Harold Bindloss.

A Prairie Courtship

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It was early in the evening when they drove into sight of the Hunter homestead, and as they approached it Alison glanced about her with some curiosity. Long rows of clods out of which rose a tangle of withered grass tussocks stretched across the foreground. Thorne told her that this was the breaking, land won from the prairie too late for sowing in the previous year. Farther on, they skirted another stretch of more friable and cleaner clods, shattered and mellowed by the frost, and then they came to a space of charred stubble. Beyond that, a waste of yellow straw stood almost knee-high, and Thorne said that as the latter had no value on the prairie it was generally burned off to clear the ground for the following crop. He added that wheat was usually grown on the same land for several years without any attempt at fertilization.

Alison, however, knew nothing of farming, and it was the house at which she gazed with most interest. It stood not far from a broad shallow lake with a thin birch bluff on one side of it, a commodious two-storied building with a wide veranda. It was apparently built of wood, but its severity of outline was relieved by gaily picked-out scroll-work and lattice shutters; and in front of the entrance somebody had attempted to make a garden. The stables and barns behind it were new frame buildings, and there were wire fences stretching back from these. After her experience of the last few days, Alison had not expected to see anything like it in western Canada.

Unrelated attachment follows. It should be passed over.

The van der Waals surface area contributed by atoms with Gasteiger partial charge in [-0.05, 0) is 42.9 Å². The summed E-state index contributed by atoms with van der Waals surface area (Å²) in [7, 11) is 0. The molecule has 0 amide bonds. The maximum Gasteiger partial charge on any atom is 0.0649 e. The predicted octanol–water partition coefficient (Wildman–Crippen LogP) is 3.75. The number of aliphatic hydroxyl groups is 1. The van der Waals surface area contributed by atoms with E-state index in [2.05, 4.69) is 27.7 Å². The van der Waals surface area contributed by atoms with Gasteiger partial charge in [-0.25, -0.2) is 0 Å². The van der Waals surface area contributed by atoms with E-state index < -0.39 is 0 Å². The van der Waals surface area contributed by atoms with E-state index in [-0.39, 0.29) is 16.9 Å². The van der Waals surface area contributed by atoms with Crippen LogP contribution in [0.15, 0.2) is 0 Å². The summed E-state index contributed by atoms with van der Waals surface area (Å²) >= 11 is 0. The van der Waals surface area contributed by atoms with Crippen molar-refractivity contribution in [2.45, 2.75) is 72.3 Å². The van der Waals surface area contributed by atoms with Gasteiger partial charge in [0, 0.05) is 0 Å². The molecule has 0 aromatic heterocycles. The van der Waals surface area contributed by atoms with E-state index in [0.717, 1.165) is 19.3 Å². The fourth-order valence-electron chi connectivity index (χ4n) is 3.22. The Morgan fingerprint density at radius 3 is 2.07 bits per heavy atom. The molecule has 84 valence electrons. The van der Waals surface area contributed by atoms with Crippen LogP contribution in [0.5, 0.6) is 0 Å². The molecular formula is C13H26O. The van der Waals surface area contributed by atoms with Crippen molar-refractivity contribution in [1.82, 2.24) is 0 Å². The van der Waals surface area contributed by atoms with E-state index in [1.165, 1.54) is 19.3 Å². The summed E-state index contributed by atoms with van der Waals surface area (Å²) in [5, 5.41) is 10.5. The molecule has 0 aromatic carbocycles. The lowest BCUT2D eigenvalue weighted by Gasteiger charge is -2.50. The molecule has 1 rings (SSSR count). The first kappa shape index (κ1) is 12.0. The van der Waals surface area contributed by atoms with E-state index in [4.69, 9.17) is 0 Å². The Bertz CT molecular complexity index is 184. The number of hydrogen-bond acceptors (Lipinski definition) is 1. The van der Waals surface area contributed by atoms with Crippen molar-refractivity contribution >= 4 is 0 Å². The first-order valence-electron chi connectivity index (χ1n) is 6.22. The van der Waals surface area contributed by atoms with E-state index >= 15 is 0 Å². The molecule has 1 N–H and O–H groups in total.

Then she began to wonder whether Florence Hunter's life in the West had made much change in her. She recollected her as a pretty but rather pallid girl, with a manner a little too suggestive of self-confidence, and a look of calculating tenacity in her eyes. Alison had continued to treat her as a friend after she had incurred the hostility of Mrs. Leigh, but she realized that it was chiefly Florence's courage and resourcefulness that had impressed her, and not her other qualities. She had not seen Florence's husband.

A few minutes later Thorne drove up to the front of the house, and Alison saw a woman, who hitherto had been hidden by one of the pillars, lying in a canvas chair on the veranda with a book in her hand. The sunlight that streamed in upon her called up fiery gleams in her red hair and shimmered on her long dress of soft, filmy green. Alison promptly decided that the latter had come from New York or Montreal. There was no doubt that Florence Hunter's appearance was striking, though her expression even in repose seemed to indicate a dissatisfied, exacting temperament. At length she heard the rattle of wheels, for she rose.

"Alison, by all that's wonderful!" she cried.

There was astonishment in the exclamation, but Alison could not convince herself that there was any great pleasure, and it was with a certain sense of constraint that she permitted Thorne to help her down. He walked with her up to the veranda, and acknowledged Mrs.